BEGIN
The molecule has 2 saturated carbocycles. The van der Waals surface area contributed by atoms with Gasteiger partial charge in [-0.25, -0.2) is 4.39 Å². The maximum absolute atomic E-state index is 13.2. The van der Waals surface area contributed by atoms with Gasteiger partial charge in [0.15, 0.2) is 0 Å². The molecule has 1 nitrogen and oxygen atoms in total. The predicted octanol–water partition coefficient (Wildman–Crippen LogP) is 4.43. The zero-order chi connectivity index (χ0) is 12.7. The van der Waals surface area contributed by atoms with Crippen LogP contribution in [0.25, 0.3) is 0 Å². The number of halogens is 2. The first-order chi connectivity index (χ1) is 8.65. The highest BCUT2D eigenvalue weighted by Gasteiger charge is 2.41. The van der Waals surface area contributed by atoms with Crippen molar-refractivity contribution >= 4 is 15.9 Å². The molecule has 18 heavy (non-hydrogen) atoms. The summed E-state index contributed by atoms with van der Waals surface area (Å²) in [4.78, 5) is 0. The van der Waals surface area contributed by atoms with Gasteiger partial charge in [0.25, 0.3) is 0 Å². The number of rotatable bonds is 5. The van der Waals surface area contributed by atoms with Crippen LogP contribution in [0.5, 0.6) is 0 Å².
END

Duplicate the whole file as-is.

The molecule has 2 saturated carbocycles. The van der Waals surface area contributed by atoms with Gasteiger partial charge in [-0.25, -0.2) is 4.39 Å². The maximum absolute atomic E-state index is 13.2. The van der Waals surface area contributed by atoms with Gasteiger partial charge in [0.15, 0.2) is 0 Å². The molecule has 1 nitrogen and oxygen atoms in total. The predicted octanol–water partition coefficient (Wildman–Crippen LogP) is 4.43. The zero-order chi connectivity index (χ0) is 12.7. The van der Waals surface area contributed by atoms with Crippen LogP contribution in [0.25, 0.3) is 0 Å². The number of halogens is 2. The first-order chi connectivity index (χ1) is 8.65. The highest BCUT2D eigenvalue weighted by Gasteiger charge is 2.41. The van der Waals surface area contributed by atoms with Crippen molar-refractivity contribution >= 4 is 15.9 Å². The molecule has 18 heavy (non-hydrogen) atoms. The summed E-state index contributed by atoms with van der Waals surface area (Å²) in [4.78, 5) is 0. The van der Waals surface area contributed by atoms with Gasteiger partial charge in [0.25, 0.3) is 0 Å². The number of rotatable bonds is 5. The van der Waals surface area contributed by atoms with Crippen LogP contribution in [0.5, 0.6) is 0 Å².